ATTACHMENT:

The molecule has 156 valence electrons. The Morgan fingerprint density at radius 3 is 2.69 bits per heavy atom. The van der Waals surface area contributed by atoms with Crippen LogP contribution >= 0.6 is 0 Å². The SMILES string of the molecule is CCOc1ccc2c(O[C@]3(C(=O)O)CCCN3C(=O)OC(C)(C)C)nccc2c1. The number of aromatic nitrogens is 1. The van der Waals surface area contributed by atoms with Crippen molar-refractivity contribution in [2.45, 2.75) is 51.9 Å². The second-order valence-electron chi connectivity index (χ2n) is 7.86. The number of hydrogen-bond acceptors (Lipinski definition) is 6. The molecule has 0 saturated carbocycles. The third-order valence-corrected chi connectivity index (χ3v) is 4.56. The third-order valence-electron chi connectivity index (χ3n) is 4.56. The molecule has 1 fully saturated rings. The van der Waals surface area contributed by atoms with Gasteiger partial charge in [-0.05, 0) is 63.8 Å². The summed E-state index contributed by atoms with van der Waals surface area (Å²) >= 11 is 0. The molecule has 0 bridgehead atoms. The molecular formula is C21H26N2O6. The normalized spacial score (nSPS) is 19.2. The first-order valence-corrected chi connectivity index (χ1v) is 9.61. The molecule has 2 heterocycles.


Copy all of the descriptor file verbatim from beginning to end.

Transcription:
The molecule has 156 valence electrons. The Morgan fingerprint density at radius 3 is 2.69 bits per heavy atom. The van der Waals surface area contributed by atoms with Crippen LogP contribution >= 0.6 is 0 Å². The SMILES string of the molecule is CCOc1ccc2c(O[C@]3(C(=O)O)CCCN3C(=O)OC(C)(C)C)nccc2c1. The number of aromatic nitrogens is 1. The van der Waals surface area contributed by atoms with Crippen molar-refractivity contribution in [2.45, 2.75) is 51.9 Å². The second-order valence-electron chi connectivity index (χ2n) is 7.86. The number of hydrogen-bond acceptors (Lipinski definition) is 6. The molecule has 0 saturated carbocycles. The third-order valence-corrected chi connectivity index (χ3v) is 4.56. The third-order valence-electron chi connectivity index (χ3n) is 4.56. The molecule has 1 fully saturated rings. The van der Waals surface area contributed by atoms with Gasteiger partial charge in [-0.05, 0) is 63.8 Å². The summed E-state index contributed by atoms with van der Waals surface area (Å²) >= 11 is 0. The molecule has 0 bridgehead atoms. The molecular formula is C21H26N2O6. The normalized spacial score (nSPS) is 19.2. The first-order valence-corrected chi connectivity index (χ1v) is 9.61. The molecule has 2 heterocycles.